Key Points on PE investigationsCT Pulmonary Angiography• demonstrates PE by showing filling defects, within the contrast filled pulmonary arteries. Preferred
in patient with chronic lung disease and abnormal CXR, as they already have V/Q mismatch….– The Prospective Investigation of Pulmonary Embolism Diagnosis II (PIOPED II) trial reported a sensitivity of
83% and specificity of 96% – Another study both >85
Ventilation/Perfusion Scans (V/Q) • Lung perfusion images are taken after the intravenous injection of technetium-99m
macroaggregated albumin. A PE characteristically appears as a pleural based segmental perfusion defect. 1
• Any perfusion defects are compared to ventilation images (involves pt breathing in technetium labelled argon) and any regions of mismatch are considered suspect for PE
– Specific but not sensitive ie. negative test does not rule it out and need to preoceed to CTPA if clinical suspicion persist
• It is preferred in younger patients due to lower radiation dose and in patients with contraindicates for CT contrast
• CXR: There is a peripheral wedge shaped opacity representing pulmonary infarction and atelectasis secondary to a pulmonary embolus (arrow). This radiographic sign is referred to as Hampton's Hump.
• Axial and reconstructed images of bilateral pulmonary arterial emboli (arrows)
• Ventilation Perfusion Scan of Bilateral Embolism: The ventilation series demonstrates uniform distribution of tracer throughout both lung fields. The perfusion series demonstrates generalised reduced tracer uptake in the right lung with multiple segmental and subsegmental perfusion defects throughout both lung fields. These findings have a high probability for recent pulmonary embolism.
Arterial Blood Gases•A clinically significant pulmonary embolism is almost always associated with hypoxemia (oxygen saturation <90%; PO2 <80 mm Hg). Hyperventilation and hypocapnia are even more common findings.
ECGIf the patient is hemodynamically unstable: Urgent CTPA is indicated. If not immediately available. ECG is the most useful initial test. Ecg can show indirect signs of acute pulmonary hypertesnion due to PE and access for cardiac differentials. Classic finding of acute right heart strain (S1/Q3/T3; T-wave inversion in leads V1–V3) is more specific but somewhat uncommon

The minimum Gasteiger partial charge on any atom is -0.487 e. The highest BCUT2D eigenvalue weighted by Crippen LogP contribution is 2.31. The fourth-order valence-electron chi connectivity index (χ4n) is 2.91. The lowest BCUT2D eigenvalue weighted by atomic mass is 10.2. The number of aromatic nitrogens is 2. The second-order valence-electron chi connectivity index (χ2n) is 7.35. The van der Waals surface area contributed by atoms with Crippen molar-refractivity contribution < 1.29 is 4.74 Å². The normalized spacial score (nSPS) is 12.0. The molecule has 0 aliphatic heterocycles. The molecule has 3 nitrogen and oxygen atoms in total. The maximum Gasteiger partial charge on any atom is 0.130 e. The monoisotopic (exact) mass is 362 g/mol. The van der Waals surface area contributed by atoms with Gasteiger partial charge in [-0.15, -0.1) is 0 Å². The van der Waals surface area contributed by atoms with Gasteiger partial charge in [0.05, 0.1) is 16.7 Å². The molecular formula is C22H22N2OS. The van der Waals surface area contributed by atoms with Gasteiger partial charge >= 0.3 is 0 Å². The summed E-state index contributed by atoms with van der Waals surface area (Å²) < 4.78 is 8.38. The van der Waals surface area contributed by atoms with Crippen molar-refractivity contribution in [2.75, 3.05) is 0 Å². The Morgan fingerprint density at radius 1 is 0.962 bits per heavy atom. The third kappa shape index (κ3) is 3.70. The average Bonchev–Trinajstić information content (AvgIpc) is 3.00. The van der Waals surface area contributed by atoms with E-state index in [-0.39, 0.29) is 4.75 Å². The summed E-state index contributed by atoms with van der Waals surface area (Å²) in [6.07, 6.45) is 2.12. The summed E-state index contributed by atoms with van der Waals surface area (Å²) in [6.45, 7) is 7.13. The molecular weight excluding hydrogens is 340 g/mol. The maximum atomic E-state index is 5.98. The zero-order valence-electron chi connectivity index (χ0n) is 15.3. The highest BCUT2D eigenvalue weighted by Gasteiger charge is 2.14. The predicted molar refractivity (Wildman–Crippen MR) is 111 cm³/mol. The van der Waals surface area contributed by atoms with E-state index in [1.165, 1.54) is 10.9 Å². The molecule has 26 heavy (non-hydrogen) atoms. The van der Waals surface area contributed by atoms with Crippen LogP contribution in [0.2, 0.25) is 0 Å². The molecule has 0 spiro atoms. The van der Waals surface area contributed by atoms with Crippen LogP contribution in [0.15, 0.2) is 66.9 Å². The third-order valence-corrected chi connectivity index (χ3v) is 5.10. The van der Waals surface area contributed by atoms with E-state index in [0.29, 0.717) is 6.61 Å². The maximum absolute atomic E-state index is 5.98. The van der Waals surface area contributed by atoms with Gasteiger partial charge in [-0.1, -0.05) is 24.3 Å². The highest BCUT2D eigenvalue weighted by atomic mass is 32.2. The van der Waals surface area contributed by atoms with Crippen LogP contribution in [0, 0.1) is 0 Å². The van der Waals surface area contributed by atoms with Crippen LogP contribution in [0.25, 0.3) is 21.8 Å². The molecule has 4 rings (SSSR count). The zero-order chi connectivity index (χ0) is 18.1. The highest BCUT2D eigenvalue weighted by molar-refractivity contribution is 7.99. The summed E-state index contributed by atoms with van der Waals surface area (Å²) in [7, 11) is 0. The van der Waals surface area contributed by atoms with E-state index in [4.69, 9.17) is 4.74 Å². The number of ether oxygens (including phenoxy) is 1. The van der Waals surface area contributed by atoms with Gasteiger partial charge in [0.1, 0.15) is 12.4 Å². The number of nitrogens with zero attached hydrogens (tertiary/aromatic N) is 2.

Pulmonary AngiographyThe diagnostic accuracy of pulmonary angiography is considered to be the best of any procedure available. Frequently, CT images are convincing enough to be considered pathognomonic and in that case angiography does not offer a diagnostic advantage. Angiography requires right heart catheterization, which is usually done only as part of thrombolytic treatment for patients hemodynamically compromised by the size of the embolus. Angiography may be indicated in some patients who have nondiagnostic CT scans when the diagnosis of pulmonary emboli must be established with certainty (e.g., in patients in whom anticoagulation carries a high risk of adverse effects, or who will receive long-term anticoagulation).
• Diffusion of O2 into blood requires the perfusion of blood at the ventilated lung units. Physiologic shunting or ventilation–perfusion (V/Q) mismatching is a major cause of abnormal blood gas values. There are four ways to consider alveolocapillary ventilation and perfusion functions: normal, ventilation without perfusion, perfusion without ventilation, and no perfusion/no ventilation. If ventilation and perfusion are normal, the alveolocapillary unit is normal. If there is ventilation without perfusion, the unit is considered alveolar dead space. An example of this is a pulmonary embolism that completely impedes circulation to an area of ventilated lungs. A (V/Q) scan evaluates this type of deficit. If there is perfusion without ventilation, the unit is considered a right-to-left shunt. A simple example of this is pneumonia, in which some alveoli are completely filled with purulent fluid and no gas.
• There are many causes of V/Q mismatch, including pulmonary emboli, pneumonia, asthma, COPD, and even extrinsic vascular compression. Regardless of cause, hypoxemia from ventilation-perfusion mismatch is associated with an increased A-a O2 gradient, and hypoxemia improves with supplemental oxygen.
Basic V/Q mismatch stuff (revision)
http://www.imagingpathways.health.wa.gov.au•Very good website: highly recommended for all imaging questions
CURRENT Diagnosis & Treatment: Emergency Medicine. Accessed: access Medicine online.